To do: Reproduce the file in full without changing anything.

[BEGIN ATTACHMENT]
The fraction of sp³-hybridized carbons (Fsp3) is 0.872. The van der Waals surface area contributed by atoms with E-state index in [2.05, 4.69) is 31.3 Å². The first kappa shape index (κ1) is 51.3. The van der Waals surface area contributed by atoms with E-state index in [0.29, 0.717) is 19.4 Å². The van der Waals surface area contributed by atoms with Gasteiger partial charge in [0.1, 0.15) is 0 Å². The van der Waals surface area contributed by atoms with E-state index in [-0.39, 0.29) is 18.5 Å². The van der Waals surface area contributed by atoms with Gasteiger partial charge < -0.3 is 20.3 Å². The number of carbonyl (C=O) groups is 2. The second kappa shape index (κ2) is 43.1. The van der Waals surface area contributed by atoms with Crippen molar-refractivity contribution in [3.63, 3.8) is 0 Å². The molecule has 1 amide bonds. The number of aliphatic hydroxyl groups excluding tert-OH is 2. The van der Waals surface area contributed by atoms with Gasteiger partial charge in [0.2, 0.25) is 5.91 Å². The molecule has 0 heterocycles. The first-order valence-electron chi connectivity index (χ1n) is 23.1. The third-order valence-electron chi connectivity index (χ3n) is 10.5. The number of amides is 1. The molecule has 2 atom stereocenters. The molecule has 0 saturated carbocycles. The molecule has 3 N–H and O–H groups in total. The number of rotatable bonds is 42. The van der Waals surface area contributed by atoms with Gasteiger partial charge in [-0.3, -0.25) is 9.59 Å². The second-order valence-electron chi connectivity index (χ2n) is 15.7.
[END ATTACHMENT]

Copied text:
The fraction of sp³-hybridized carbons (Fsp3) is 0.872. The van der Waals surface area contributed by atoms with E-state index in [2.05, 4.69) is 31.3 Å². The first kappa shape index (κ1) is 51.3. The van der Waals surface area contributed by atoms with E-state index in [0.29, 0.717) is 19.4 Å². The van der Waals surface area contributed by atoms with Gasteiger partial charge in [0.1, 0.15) is 0 Å². The van der Waals surface area contributed by atoms with E-state index in [-0.39, 0.29) is 18.5 Å². The van der Waals surface area contributed by atoms with Gasteiger partial charge < -0.3 is 20.3 Å². The number of carbonyl (C=O) groups is 2. The second kappa shape index (κ2) is 43.1. The van der Waals surface area contributed by atoms with Crippen molar-refractivity contribution in [3.63, 3.8) is 0 Å². The molecule has 1 amide bonds. The number of aliphatic hydroxyl groups excluding tert-OH is 2. The van der Waals surface area contributed by atoms with Gasteiger partial charge in [0.2, 0.25) is 5.91 Å². The molecule has 0 heterocycles. The first-order valence-electron chi connectivity index (χ1n) is 23.1. The third-order valence-electron chi connectivity index (χ3n) is 10.5. The number of amides is 1. The molecule has 2 atom stereocenters. The molecule has 0 saturated carbocycles. The molecule has 3 N–H and O–H groups in total. The number of rotatable bonds is 42. The van der Waals surface area contributed by atoms with Gasteiger partial charge in [-0.3, -0.25) is 9.59 Å². The second-order valence-electron chi connectivity index (χ2n) is 15.7.